Horizon, Host: Ted Simons

August 11, 2010


Host: Ted Simons

Congressman Raul Grijalva


  • A discussion with Democratic Congressman from Arizona Raul Grijalva who recently rescinded his call for a boycott of Arizona over SB 1070.
Guests:
  • Raul Grijalva - U.S. Congressman (Dem.)
Category: Immigration

View Transcript
Richard Ruelas:
Arizona Democratic Congress y'allan Raul Grijalva called for a boycott of Arizona soon after senate bill 1070 was sign, but he backed off from that call after a judge blocked parts of the law from going into effect. His stance has resulted in Beth threats and belts being fired into his offices. Here now is Congressman Raul Grijalva. This explanation the extra security around the building today. Let's talk first about the boycott. Why did you decide it was time to rescind it?

Raul Grijalva:
There's really three basic reasons. The first was, the injunction. And the injunction taking the heart out of 1070 was a factor. The other factor, quite Frankly, is strategically, part of what's going on nationally in terms of lost receipts, it's almost organic. It's happening regardless of whether you say yes or no to a boycott, and I think to some extent that effect is going to continue, and it's caused by not only the actions of 1070, but the continued comments about beheadings, people dying in the desert, kidnapped capital of the world, rampant violence, crime going on. You know, the one scout master has said is it safe for me to bring my scouts into Arizona? That kind of rhetoric has to be toned down. The other reason is to take the boycott off the table in terms of my perspective. The issue of the economic sanctions. One of the reasons people haven't wanted to sit down and look at a real solution about immigration and fixing this broken system of ours, especially around adds border, one of the excuses has been this boycott, despicable, distraction, and the third, and I think this is -- when Arizona went through its boycott on Martin Luther King, it had an effect. It had an effect on the business community it had an effect on the revenue, and eventually hit an effect of turning back around that bad policy decision. I'll be honest, I just don't think that there's going to be that kind of effect on the leadership of this state that -- on this issue. You see Pearce celebrating the idea that you're losing business, Brewer has made the campaign stamp, and that's what she's running on. So strategically are we going to change it? And then who are we hurting? Many of the workers of resorts and hotels have -- happen to be the same people this law was directed at. The lowest paid and the ones with the most problems, economically as a consequence of this law. So I met with them, I met with resort owners who are opposed to the law, and with artists that are opposed to the law, and I thought, well, it's time to take a step back, suspend that call. Other things will continue, I mean, there's a lot of ire against the diamondbacks and their owner for the huge amounts of money he's given to Russell Pearce and everybody else that voted for 1070, he's hosted them in the sky box. His comments on 1070, totally unlike what the suns did. So there's -- there continues to be a great deal of ire on the Diamondbacks, and that national movement about that all-star game continues with or without my call for a boycott.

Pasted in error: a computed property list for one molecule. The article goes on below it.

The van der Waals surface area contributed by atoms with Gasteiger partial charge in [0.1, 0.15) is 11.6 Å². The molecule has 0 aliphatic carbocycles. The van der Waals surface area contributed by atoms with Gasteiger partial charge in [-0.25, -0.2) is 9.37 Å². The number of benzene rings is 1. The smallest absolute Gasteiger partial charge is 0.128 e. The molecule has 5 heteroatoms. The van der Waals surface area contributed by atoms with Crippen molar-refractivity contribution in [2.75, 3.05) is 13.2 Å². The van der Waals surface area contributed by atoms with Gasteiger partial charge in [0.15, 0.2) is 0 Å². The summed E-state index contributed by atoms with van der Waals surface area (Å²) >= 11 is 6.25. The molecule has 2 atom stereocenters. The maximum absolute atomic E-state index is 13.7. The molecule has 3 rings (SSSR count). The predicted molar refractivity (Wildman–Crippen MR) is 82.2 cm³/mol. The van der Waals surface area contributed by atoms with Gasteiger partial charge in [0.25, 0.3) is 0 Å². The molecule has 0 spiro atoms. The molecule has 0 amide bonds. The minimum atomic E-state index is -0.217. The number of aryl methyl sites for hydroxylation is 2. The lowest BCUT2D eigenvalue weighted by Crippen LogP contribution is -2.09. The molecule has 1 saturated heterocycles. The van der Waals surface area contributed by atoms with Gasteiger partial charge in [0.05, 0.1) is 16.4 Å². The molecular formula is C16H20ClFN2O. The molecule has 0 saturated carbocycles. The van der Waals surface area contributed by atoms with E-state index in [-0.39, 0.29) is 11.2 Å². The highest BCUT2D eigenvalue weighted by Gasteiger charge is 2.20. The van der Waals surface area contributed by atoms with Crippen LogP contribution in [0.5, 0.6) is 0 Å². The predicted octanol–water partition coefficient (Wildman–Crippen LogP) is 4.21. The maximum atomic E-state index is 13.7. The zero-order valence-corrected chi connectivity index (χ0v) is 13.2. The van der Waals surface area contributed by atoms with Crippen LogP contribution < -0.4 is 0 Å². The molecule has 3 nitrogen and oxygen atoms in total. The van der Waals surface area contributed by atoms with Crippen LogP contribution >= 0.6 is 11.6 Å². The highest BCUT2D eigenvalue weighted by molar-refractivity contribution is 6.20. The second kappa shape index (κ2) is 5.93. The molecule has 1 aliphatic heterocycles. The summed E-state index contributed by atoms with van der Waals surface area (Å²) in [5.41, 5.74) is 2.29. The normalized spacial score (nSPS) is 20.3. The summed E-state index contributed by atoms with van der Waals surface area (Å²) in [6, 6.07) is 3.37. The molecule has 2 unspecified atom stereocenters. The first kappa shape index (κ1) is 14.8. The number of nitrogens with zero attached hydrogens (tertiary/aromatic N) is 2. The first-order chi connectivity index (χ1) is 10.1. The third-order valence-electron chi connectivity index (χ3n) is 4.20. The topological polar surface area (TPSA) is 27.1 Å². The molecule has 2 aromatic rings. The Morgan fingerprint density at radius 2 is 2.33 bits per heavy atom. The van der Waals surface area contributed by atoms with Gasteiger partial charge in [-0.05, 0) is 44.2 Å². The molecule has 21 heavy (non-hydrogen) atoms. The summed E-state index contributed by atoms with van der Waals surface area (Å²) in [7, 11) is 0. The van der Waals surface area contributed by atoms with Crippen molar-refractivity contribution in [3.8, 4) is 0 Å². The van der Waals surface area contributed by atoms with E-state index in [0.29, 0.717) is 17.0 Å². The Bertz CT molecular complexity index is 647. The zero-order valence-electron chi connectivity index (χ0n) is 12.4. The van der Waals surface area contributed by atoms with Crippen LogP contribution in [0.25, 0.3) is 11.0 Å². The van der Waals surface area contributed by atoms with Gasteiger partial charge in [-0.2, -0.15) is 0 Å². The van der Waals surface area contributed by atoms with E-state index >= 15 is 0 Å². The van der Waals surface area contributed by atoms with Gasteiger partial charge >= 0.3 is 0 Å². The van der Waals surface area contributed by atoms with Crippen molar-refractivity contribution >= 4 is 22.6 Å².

Richard Ruelas:
You called it organic. And you say it's with or without your call for a boycott. Do you think your call had an effect?

Raul Grijalva:
I think we nationalized it, and that was the point. It got attention. We wanted to have attention. We felt this issue couldn't be a quaint little Arizona problem. That its implications constitutional and civil rightswise had a national implication, and it did. And I think we wanted to bring attention to it, we've done that, and we're happy with the reaction that we got in terms of the injunction, and other parts.

Richard Ruelas:
But you thought the boycott might have had the effect of having the business community look at their lawmakers and policymakers, it seems like it had the effect, what you're saying of hardening the --